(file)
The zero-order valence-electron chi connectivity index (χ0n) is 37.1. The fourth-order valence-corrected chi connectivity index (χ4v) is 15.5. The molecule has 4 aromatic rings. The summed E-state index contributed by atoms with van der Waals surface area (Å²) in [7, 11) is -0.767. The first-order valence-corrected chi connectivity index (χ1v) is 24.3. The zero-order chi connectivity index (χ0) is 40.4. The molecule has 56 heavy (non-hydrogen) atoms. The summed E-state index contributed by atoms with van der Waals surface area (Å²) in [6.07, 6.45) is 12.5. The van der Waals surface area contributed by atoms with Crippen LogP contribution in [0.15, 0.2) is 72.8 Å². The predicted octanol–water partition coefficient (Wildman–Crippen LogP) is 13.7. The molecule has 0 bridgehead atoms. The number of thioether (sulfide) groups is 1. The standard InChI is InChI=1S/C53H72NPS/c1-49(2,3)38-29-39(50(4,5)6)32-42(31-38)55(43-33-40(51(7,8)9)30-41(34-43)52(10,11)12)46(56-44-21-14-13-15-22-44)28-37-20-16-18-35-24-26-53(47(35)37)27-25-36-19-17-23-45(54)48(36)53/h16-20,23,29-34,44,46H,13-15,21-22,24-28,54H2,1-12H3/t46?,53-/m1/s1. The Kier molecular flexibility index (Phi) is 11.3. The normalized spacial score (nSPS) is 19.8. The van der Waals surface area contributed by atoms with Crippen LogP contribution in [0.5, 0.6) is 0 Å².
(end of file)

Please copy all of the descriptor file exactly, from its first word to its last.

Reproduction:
The zero-order valence-electron chi connectivity index (χ0n) is 37.1. The fourth-order valence-corrected chi connectivity index (χ4v) is 15.5. The molecule has 4 aromatic rings. The summed E-state index contributed by atoms with van der Waals surface area (Å²) in [7, 11) is -0.767. The first-order valence-corrected chi connectivity index (χ1v) is 24.3. The zero-order chi connectivity index (χ0) is 40.4. The molecule has 56 heavy (non-hydrogen) atoms. The summed E-state index contributed by atoms with van der Waals surface area (Å²) in [6.07, 6.45) is 12.5. The van der Waals surface area contributed by atoms with Crippen LogP contribution in [0.15, 0.2) is 72.8 Å². The predicted octanol–water partition coefficient (Wildman–Crippen LogP) is 13.7. The molecule has 0 bridgehead atoms. The number of thioether (sulfide) groups is 1. The standard InChI is InChI=1S/C53H72NPS/c1-49(2,3)38-29-39(50(4,5)6)32-42(31-38)55(43-33-40(51(7,8)9)30-41(34-43)52(10,11)12)46(56-44-21-14-13-15-22-44)28-37-20-16-18-35-24-26-53(47(35)37)27-25-36-19-17-23-45(54)48(36)53/h16-20,23,29-34,44,46H,13-15,21-22,24-28,54H2,1-12H3/t46?,53-/m1/s1. The Kier molecular flexibility index (Phi) is 11.3. The normalized spacial score (nSPS) is 19.8. The van der Waals surface area contributed by atoms with Crippen LogP contribution in [0.5, 0.6) is 0 Å².